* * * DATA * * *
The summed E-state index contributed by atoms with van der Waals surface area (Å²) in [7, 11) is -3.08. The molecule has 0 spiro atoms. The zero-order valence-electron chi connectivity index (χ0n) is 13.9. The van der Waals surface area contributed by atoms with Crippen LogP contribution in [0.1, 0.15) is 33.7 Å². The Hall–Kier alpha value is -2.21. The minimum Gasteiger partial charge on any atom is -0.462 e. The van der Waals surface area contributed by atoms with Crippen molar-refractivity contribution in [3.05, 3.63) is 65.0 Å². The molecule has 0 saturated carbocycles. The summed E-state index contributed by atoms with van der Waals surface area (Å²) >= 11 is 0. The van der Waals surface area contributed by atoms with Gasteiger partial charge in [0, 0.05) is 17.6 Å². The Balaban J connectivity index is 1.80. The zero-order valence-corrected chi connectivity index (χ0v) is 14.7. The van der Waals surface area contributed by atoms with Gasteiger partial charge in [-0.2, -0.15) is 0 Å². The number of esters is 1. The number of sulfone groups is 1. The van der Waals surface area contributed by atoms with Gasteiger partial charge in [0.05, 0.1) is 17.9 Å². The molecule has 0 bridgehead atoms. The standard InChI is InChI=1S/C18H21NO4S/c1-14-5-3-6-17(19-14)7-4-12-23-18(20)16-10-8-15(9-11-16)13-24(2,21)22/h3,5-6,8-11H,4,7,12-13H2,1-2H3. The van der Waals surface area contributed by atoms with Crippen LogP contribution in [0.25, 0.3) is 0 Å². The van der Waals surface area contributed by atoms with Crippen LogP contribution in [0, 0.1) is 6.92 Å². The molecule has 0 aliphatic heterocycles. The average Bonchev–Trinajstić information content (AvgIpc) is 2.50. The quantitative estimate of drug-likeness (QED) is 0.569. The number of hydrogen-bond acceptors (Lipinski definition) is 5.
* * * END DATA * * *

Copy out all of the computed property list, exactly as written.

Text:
The summed E-state index contributed by atoms with van der Waals surface area (Å²) in [7, 11) is -3.08. The molecule has 0 spiro atoms. The zero-order valence-electron chi connectivity index (χ0n) is 13.9. The van der Waals surface area contributed by atoms with Crippen LogP contribution in [0.1, 0.15) is 33.7 Å². The Hall–Kier alpha value is -2.21. The minimum Gasteiger partial charge on any atom is -0.462 e. The van der Waals surface area contributed by atoms with Crippen molar-refractivity contribution in [3.05, 3.63) is 65.0 Å². The molecule has 0 saturated carbocycles. The summed E-state index contributed by atoms with van der Waals surface area (Å²) >= 11 is 0. The van der Waals surface area contributed by atoms with Gasteiger partial charge in [0, 0.05) is 17.6 Å². The Balaban J connectivity index is 1.80. The zero-order valence-corrected chi connectivity index (χ0v) is 14.7. The van der Waals surface area contributed by atoms with Gasteiger partial charge in [-0.2, -0.15) is 0 Å². The number of esters is 1. The number of sulfone groups is 1. The van der Waals surface area contributed by atoms with Gasteiger partial charge in [0.05, 0.1) is 17.9 Å². The molecule has 0 bridgehead atoms. The standard InChI is InChI=1S/C18H21NO4S/c1-14-5-3-6-17(19-14)7-4-12-23-18(20)16-10-8-15(9-11-16)13-24(2,21)22/h3,5-6,8-11H,4,7,12-13H2,1-2H3. The van der Waals surface area contributed by atoms with Crippen LogP contribution in [0.25, 0.3) is 0 Å². The van der Waals surface area contributed by atoms with Crippen LogP contribution in [0, 0.1) is 6.92 Å². The molecule has 0 aliphatic heterocycles. The average Bonchev–Trinajstić information content (AvgIpc) is 2.50. The quantitative estimate of drug-likeness (QED) is 0.569. The number of hydrogen-bond acceptors (Lipinski definition) is 5.